Right after breakfast we, the students, walked with Ms. Kronenburg to the campus of UPenn only a few blocks away. The info session was followed by a tour led by a rising senior who was studying language at UPenn. She was wonderful at explaining the feel of campus life. I loved hearing of the unique traditions. At football games the students throw toast onto the field in order to keep their age-old fight song alive. An engineering student even invented a Toast-Zamboni to clear the thousands of pieces of toast off the field. I was impressed with the architecture and level of academics they claimed to have. I thoroughly enjoyed the wonderful tour.

Unfortunately, those who didn’t join us on the tour did not have as wonderful a time. In a sad turn of events Mr. Miranda’s wallet went missing and he and Mr. Ramsey got wrapped up in the process of replacing all the necessities that were in that wallet. Looks like between spillage and potential theft our luck hasn’t been too good.

However, the train rides to Trenton and then Princeton were rather fun. For the first time on the trip we took Amtrak. It was a fun experience and the five of us, the other students, Ms. Kronenburg, and I, had a wonderful, laugh filled ride.

Once arriving at Princeton it was clear that the feel was very different. With gothic architecture and a different type of info session, I did not feel the same connection as I did with UPenn. The tour guide was fabulous but the university didn’t fit my style.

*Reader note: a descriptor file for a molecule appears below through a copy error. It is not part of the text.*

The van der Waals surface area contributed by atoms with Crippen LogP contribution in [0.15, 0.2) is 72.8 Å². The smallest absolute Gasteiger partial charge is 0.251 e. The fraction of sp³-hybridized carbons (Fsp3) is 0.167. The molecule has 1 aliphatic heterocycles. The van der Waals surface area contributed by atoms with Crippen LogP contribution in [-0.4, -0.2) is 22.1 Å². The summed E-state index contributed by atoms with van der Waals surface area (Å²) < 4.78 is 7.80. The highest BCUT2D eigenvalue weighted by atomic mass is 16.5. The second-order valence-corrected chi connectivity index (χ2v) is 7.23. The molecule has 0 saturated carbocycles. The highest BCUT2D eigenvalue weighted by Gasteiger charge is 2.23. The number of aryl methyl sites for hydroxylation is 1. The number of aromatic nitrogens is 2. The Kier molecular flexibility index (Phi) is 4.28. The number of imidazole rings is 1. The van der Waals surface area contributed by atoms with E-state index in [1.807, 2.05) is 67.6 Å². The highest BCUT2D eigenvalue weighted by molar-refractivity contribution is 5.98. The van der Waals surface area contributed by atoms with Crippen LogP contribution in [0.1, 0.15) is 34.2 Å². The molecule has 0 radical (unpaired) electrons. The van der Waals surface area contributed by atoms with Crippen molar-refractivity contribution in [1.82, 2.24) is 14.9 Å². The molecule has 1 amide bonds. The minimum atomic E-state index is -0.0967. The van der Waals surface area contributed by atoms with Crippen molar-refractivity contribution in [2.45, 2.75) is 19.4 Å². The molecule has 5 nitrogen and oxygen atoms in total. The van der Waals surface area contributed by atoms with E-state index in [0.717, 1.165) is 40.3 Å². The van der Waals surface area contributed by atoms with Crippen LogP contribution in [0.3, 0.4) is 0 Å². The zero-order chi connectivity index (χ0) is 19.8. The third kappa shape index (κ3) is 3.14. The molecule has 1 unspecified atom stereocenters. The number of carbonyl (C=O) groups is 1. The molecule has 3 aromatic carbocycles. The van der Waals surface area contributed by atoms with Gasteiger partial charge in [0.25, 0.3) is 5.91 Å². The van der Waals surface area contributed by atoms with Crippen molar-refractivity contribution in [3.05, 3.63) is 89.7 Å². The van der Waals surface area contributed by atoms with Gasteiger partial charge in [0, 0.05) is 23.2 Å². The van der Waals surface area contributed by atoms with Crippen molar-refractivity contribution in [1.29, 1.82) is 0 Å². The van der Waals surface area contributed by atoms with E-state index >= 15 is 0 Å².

Fitting with our train adventures we took four different trains back to our hotel. Since there were so many different connections to make we really became a team, laughing, taking pictures, and sharing music along the way. Unfortunately we took a little longer to get back to Philly then we had planned…

With only fifteen minutes to get ready for dinner it was a race against the clock. However, it was all worth it once we got to the amazing restaurant Mr. Ramsey had chosen for us. We had two amazing guests from UPenn that were wonderfully open and willing to answer any questions we had. I was blown away by the food, especially the desserts! I thoroughly enjoyed every bite.